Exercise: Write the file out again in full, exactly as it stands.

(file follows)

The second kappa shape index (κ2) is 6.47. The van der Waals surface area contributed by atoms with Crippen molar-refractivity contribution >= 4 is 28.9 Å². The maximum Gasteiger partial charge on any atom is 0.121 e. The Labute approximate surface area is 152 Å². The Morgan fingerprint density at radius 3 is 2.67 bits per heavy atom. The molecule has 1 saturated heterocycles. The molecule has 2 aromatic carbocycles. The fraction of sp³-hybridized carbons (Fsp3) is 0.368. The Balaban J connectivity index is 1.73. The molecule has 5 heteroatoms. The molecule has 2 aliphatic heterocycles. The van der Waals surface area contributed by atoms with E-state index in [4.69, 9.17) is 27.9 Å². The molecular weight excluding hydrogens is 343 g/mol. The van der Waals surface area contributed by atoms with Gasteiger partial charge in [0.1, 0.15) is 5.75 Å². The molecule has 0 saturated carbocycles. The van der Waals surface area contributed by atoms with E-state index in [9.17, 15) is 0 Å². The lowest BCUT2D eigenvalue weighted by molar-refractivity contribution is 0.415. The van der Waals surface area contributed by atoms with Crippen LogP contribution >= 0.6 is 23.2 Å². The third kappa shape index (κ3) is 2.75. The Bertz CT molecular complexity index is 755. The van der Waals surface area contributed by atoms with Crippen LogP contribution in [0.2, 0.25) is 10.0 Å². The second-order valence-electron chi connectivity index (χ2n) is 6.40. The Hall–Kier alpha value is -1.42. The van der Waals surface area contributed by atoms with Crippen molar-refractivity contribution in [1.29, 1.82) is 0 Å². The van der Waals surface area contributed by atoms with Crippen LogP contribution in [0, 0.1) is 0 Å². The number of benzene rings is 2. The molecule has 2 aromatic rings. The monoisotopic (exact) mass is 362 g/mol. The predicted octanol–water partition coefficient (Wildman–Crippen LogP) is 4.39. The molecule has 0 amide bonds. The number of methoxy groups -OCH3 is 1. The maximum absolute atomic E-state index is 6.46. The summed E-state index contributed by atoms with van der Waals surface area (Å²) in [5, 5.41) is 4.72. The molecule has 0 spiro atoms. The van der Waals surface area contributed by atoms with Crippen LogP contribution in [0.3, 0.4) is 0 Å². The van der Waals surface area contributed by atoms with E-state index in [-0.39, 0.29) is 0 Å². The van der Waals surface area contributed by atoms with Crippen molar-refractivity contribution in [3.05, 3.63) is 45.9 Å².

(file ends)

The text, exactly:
The second kappa shape index (κ2) is 6.47. The van der Waals surface area contributed by atoms with Crippen molar-refractivity contribution >= 4 is 28.9 Å². The maximum Gasteiger partial charge on any atom is 0.121 e. The Labute approximate surface area is 152 Å². The Morgan fingerprint density at radius 3 is 2.67 bits per heavy atom. The molecule has 1 saturated heterocycles. The molecule has 2 aromatic carbocycles. The fraction of sp³-hybridized carbons (Fsp3) is 0.368. The Balaban J connectivity index is 1.73. The molecule has 5 heteroatoms. The molecule has 2 aliphatic heterocycles. The van der Waals surface area contributed by atoms with E-state index in [4.69, 9.17) is 27.9 Å². The molecular weight excluding hydrogens is 343 g/mol. The van der Waals surface area contributed by atoms with Gasteiger partial charge in [0.1, 0.15) is 5.75 Å². The molecule has 0 saturated carbocycles. The van der Waals surface area contributed by atoms with E-state index in [9.17, 15) is 0 Å². The lowest BCUT2D eigenvalue weighted by molar-refractivity contribution is 0.415. The van der Waals surface area contributed by atoms with Crippen LogP contribution >= 0.6 is 23.2 Å². The third kappa shape index (κ3) is 2.75. The Bertz CT molecular complexity index is 755. The van der Waals surface area contributed by atoms with Crippen LogP contribution in [0.2, 0.25) is 10.0 Å². The second-order valence-electron chi connectivity index (χ2n) is 6.40. The Hall–Kier alpha value is -1.42. The van der Waals surface area contributed by atoms with Crippen molar-refractivity contribution in [1.29, 1.82) is 0 Å². The van der Waals surface area contributed by atoms with Crippen LogP contribution in [0, 0.1) is 0 Å². The number of benzene rings is 2. The molecule has 2 aromatic rings. The monoisotopic (exact) mass is 362 g/mol. The predicted octanol–water partition coefficient (Wildman–Crippen LogP) is 4.39. The molecule has 0 amide bonds. The number of methoxy groups -OCH3 is 1. The maximum absolute atomic E-state index is 6.46. The summed E-state index contributed by atoms with van der Waals surface area (Å²) in [5, 5.41) is 4.72. The molecule has 0 spiro atoms. The van der Waals surface area contributed by atoms with Crippen LogP contribution in [0.3, 0.4) is 0 Å². The van der Waals surface area contributed by atoms with E-state index in [-0.39, 0.29) is 0 Å². The van der Waals surface area contributed by atoms with Crippen molar-refractivity contribution in [3.05, 3.63) is 45.9 Å².